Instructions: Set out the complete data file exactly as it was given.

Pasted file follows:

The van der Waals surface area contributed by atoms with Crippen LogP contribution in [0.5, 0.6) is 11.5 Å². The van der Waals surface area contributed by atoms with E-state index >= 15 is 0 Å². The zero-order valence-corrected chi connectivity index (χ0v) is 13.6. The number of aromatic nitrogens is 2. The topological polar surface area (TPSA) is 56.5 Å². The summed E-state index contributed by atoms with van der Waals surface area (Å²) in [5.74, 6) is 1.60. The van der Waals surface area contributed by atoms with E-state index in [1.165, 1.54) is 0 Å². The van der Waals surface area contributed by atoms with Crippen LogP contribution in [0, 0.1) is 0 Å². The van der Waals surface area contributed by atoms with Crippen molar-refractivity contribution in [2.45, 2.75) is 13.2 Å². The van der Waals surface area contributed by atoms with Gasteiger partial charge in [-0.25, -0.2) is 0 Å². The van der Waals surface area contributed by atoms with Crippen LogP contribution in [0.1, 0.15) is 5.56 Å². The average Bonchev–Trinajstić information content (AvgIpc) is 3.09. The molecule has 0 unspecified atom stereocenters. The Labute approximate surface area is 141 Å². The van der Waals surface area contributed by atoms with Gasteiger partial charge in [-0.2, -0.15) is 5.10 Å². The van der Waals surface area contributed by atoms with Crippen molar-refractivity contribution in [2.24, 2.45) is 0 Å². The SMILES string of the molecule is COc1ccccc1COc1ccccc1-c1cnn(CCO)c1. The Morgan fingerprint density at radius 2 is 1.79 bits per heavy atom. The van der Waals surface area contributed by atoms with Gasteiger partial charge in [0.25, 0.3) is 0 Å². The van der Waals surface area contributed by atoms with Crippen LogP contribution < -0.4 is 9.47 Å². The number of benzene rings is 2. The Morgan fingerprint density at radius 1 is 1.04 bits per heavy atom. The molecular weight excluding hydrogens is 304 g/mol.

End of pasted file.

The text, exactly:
The van der Waals surface area contributed by atoms with Crippen LogP contribution in [0.5, 0.6) is 11.5 Å². The van der Waals surface area contributed by atoms with E-state index >= 15 is 0 Å². The zero-order valence-corrected chi connectivity index (χ0v) is 13.6. The number of aromatic nitrogens is 2. The topological polar surface area (TPSA) is 56.5 Å². The summed E-state index contributed by atoms with van der Waals surface area (Å²) in [5.74, 6) is 1.60. The van der Waals surface area contributed by atoms with E-state index in [1.165, 1.54) is 0 Å². The van der Waals surface area contributed by atoms with Crippen LogP contribution in [0, 0.1) is 0 Å². The van der Waals surface area contributed by atoms with Crippen molar-refractivity contribution in [2.45, 2.75) is 13.2 Å². The van der Waals surface area contributed by atoms with Gasteiger partial charge in [-0.25, -0.2) is 0 Å². The van der Waals surface area contributed by atoms with Crippen LogP contribution in [0.1, 0.15) is 5.56 Å². The average Bonchev–Trinajstić information content (AvgIpc) is 3.09. The molecule has 0 unspecified atom stereocenters. The Labute approximate surface area is 141 Å². The van der Waals surface area contributed by atoms with Gasteiger partial charge in [-0.2, -0.15) is 5.10 Å². The van der Waals surface area contributed by atoms with Crippen molar-refractivity contribution in [2.24, 2.45) is 0 Å². The SMILES string of the molecule is COc1ccccc1COc1ccccc1-c1cnn(CCO)c1. The Morgan fingerprint density at radius 2 is 1.79 bits per heavy atom. The van der Waals surface area contributed by atoms with Gasteiger partial charge in [0.25, 0.3) is 0 Å². The van der Waals surface area contributed by atoms with Crippen LogP contribution < -0.4 is 9.47 Å². The number of benzene rings is 2. The Morgan fingerprint density at radius 1 is 1.04 bits per heavy atom. The molecular weight excluding hydrogens is 304 g/mol.